Friday photo time! This week I’m travelling back in time six years to when I lived in a tiny village called Wimbí, deep in the Ecuadorian rainforest. 70 percent of the population of Esmeraldas province is Afroecuadorian; descendants of West African slaves brought here five centuries ago. Some of their ancestors escaped slavery, some were freed from the mines where they had been forced to work. Others dodged slavery altogether when their ship, destined for Peru, was wrecked in the rough waters off the Pacific, and they managed to swim to shore to create a new life for themselves in the South American jungle.
I was lucky enough to be able to spend a month in Wimbí. Life there in is in some ways unrecognisable when compared to my own, back home: there was no running water (other than the river!), a single toilet block for the whole village and an intermittent electricity supply which would sometimes cut out for days. The nearest market was a gruelling, sweaty, four-hour journey by bus and canoe. These boys worked hard; they spent their days logging in the jungle to earn money, and hunted (sloths, armadillos, jungle pigs…) and fished to supplement their diet. They slept on the bare floors of their houses, alongside their whole families. They paddled their dugout canoes with ease and poise. During my month in the jungle, I was stunned by their resourcefulness. Anything could be repaired. Any challenge could be tackled. Remote living breeds self-reliance.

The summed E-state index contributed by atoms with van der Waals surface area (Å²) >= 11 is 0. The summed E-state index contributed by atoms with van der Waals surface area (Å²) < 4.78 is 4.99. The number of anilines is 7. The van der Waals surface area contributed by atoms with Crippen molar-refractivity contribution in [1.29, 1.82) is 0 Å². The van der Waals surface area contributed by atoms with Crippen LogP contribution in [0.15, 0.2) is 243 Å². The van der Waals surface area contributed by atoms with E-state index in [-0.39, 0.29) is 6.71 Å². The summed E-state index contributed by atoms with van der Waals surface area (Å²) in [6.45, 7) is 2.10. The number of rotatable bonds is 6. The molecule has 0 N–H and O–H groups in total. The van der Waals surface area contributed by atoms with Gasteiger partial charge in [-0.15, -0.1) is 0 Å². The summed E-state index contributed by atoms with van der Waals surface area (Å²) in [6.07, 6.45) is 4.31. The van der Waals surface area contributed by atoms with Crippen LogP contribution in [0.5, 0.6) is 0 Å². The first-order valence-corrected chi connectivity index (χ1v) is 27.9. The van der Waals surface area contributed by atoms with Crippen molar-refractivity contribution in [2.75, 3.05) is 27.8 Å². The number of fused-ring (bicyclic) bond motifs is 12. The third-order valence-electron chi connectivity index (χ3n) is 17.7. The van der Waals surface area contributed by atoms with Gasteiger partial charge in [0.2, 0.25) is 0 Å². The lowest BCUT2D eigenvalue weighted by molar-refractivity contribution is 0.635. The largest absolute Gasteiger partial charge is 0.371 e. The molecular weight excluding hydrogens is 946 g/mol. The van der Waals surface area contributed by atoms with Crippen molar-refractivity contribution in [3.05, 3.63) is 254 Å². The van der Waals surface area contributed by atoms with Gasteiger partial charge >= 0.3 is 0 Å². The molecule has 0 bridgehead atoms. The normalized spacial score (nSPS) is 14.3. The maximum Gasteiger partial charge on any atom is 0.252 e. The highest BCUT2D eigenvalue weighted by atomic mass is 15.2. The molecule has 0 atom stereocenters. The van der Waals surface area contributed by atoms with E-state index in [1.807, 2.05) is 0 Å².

But I love this photo because it shows the other side of the boys’ lives – the part that I can so easily relate to. The close relationships; the joking and the posturing; the shyness and the cheekiness. Posing for the camera, messing around.
I think it shows that teenage boys are the same around the world, whether they grow up hunting sloths – or playing video games.